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Useful Tax Glossary and Definitions

As a courtesy to our clients, we have compiled a comprehensive list of common tax terms and definitions for quick reference.

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Glossary of Terms

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C

Term Definition
Cancellation of debt

Release of a debt without consideration by a creditor. Cancellations of debt are generally taxable.

Capital

The excess of assets over liabilities.

Capital asset

Property subject to capital gain or loss treatment. Almost all assets you own are considered capital assets except for certain business assets or works you created.

Capital expenses

Costs that are not currently deductible and that are added to the basis of property. A capital expense generally increases the value of property. When added to depreciable property, the cost is deductible over the life of the asset.

Capital gain distribution

A mutual-fund distribution allocated to gains realized on the sale of fund portfolio assets. You report the distribution as long-term capital gain even if you held the fund shares short term.

Capital gain or loss

The difference between amount realized and adjusted basis on the sale or exchange of capital assets. Long-term capital gains are taxed favorably. Capital losses are deducted first against capital gains, and then again up to $3,000 of other income.

Capital loss carryover

A capital loss that is not deductible because it exceeds the annual $3,000 capital loss ceiling. A carryover loss may be deducted from capital gains of later years plus up to $3,000 of ordinary income.

Capitalization

Adding a cost or expense to the basis of the property.

Carryback

A tax technique for receiving a refund of back taxes by applying a deduction or credit from a current tax year to a prior tax year. For example, a business net operating loss may be carried back for two years.

Carryforward

A tax technique of applying a loss or credit from a current year to a later year. For example, a business net operating loss may be carried forward 20 years instead of being carried back.

Cash method of accounting

Reporting income when actually or constructively received and deducting expenses when paid. Certain businesses may not use the cash method.

Casualty loss

Loss from an unforeseen and sudden event that is deductible, subject to a 10% income floor and $100 reduction for personal losses.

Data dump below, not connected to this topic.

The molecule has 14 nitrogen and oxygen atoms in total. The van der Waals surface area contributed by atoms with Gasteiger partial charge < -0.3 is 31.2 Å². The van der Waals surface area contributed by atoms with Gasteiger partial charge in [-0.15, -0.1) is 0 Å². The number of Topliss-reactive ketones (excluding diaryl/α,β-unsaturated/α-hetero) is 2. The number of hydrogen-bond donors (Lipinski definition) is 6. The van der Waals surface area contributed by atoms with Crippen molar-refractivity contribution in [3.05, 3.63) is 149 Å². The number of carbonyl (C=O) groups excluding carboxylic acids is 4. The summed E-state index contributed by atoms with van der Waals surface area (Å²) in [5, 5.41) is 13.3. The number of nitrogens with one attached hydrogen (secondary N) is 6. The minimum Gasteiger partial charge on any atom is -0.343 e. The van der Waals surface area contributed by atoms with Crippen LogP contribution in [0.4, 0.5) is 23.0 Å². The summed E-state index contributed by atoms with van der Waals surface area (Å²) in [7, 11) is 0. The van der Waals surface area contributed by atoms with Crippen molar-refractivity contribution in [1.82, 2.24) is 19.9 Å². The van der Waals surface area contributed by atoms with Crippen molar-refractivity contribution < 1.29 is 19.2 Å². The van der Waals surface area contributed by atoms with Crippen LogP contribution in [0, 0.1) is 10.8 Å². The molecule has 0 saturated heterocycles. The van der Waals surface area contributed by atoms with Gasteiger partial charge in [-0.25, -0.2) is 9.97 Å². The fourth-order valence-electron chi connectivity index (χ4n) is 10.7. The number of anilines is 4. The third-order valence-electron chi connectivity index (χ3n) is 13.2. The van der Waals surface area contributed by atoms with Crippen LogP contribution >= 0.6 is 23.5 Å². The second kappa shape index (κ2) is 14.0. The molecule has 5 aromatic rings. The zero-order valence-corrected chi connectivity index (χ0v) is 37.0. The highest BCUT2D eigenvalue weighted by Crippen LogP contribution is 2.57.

Catch-up contribution

A type of retirement savings contribution that allows people over 50 to make additional contributions to their 401(k) and/or individual retirement accounts. The catch-up contribution provision was created by the Economic Growth and Tax Relief Reconciliation Act of 2001 (EGTRRA), so that older individuals would be able to set aside enough savings for retirement.

Child and dependent care credit

A credit of up to 30% based on certain care expenses incurred to allow you to work.

Collectible

An item that is worth far more than it appears because of its rarity and/or demand. Common categories of collectibles include antiques, toys, coins, comic books and stamps. Items that have been mass-produced, and thus are not rare, are often marketed as collectibles to drive consumer demand.

Community income

Income earned by persons domiciled in community property states and treated as belonging equally to husband and wife.

Condemnation

The seizure of property by a public authority for a public purpose. Tax on gain realized on many conversions may be deferred.

Constructive receipt

A tax rule that taxes income that is not received by you but that you may draw upon.

Consumer interest

Interest incurred on personal debt and consumer credit. Consumer interest is not deductible.

Convention

Rule for determining MACRS depreciation in the year property is placed in service. Either a half-year convention or mid-quarter convention applies.

Coverdell Education Savings Account

A special account set up to fund education expenses of a student.

Credit

A tax credit directly reduces tax liability, as opposed to a deduction that reduces income subject to tax.